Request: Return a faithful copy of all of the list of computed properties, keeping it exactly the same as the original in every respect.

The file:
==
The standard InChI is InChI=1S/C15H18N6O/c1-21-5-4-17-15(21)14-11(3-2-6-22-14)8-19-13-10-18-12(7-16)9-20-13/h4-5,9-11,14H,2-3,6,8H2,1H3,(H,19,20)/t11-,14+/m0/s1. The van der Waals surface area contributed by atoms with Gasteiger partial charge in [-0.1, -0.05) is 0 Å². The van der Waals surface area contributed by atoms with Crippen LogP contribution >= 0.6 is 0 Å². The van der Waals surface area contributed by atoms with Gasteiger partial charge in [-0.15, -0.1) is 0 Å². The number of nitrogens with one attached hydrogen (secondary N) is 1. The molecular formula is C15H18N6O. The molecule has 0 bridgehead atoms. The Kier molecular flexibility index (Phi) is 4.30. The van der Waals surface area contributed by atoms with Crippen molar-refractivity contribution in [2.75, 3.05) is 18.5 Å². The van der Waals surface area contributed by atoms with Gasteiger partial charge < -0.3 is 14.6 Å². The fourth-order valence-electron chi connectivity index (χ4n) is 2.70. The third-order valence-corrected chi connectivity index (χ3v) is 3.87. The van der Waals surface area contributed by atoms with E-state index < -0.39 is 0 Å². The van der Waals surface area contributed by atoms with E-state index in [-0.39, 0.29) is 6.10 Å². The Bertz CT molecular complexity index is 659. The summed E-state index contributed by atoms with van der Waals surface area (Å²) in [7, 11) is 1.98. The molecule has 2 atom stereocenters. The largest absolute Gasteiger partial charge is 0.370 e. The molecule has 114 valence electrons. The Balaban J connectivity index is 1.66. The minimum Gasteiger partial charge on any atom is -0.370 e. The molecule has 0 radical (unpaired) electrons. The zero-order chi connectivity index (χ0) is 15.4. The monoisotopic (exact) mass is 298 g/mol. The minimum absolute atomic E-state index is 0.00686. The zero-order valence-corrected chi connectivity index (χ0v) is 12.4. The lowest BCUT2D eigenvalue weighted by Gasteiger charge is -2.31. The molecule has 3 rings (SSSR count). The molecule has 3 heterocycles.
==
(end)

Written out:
The standard InChI is InChI=1S/C15H18N6O/c1-21-5-4-17-15(21)14-11(3-2-6-22-14)8-19-13-10-18-12(7-16)9-20-13/h4-5,9-11,14H,2-3,6,8H2,1H3,(H,19,20)/t11-,14+/m0/s1. The van der Waals surface area contributed by atoms with Gasteiger partial charge in [-0.1, -0.05) is 0 Å². The van der Waals surface area contributed by atoms with Crippen LogP contribution >= 0.6 is 0 Å². The van der Waals surface area contributed by atoms with Gasteiger partial charge in [-0.15, -0.1) is 0 Å². The number of nitrogens with one attached hydrogen (secondary N) is 1. The molecular formula is C15H18N6O. The molecule has 0 bridgehead atoms. The Kier molecular flexibility index (Phi) is 4.30. The van der Waals surface area contributed by atoms with Crippen molar-refractivity contribution in [2.75, 3.05) is 18.5 Å². The van der Waals surface area contributed by atoms with Gasteiger partial charge < -0.3 is 14.6 Å². The fourth-order valence-electron chi connectivity index (χ4n) is 2.70. The third-order valence-corrected chi connectivity index (χ3v) is 3.87. The van der Waals surface area contributed by atoms with E-state index < -0.39 is 0 Å². The van der Waals surface area contributed by atoms with E-state index in [-0.39, 0.29) is 6.10 Å². The Bertz CT molecular complexity index is 659. The summed E-state index contributed by atoms with van der Waals surface area (Å²) in [7, 11) is 1.98. The molecule has 2 atom stereocenters. The largest absolute Gasteiger partial charge is 0.370 e. The molecule has 114 valence electrons. The Balaban J connectivity index is 1.66. The minimum Gasteiger partial charge on any atom is -0.370 e. The molecule has 0 radical (unpaired) electrons. The zero-order chi connectivity index (χ0) is 15.4. The monoisotopic (exact) mass is 298 g/mol. The minimum absolute atomic E-state index is 0.00686. The zero-order valence-corrected chi connectivity index (χ0v) is 12.4. The lowest BCUT2D eigenvalue weighted by Gasteiger charge is -2.31. The molecule has 3 rings (SSSR count). The molecule has 3 heterocycles.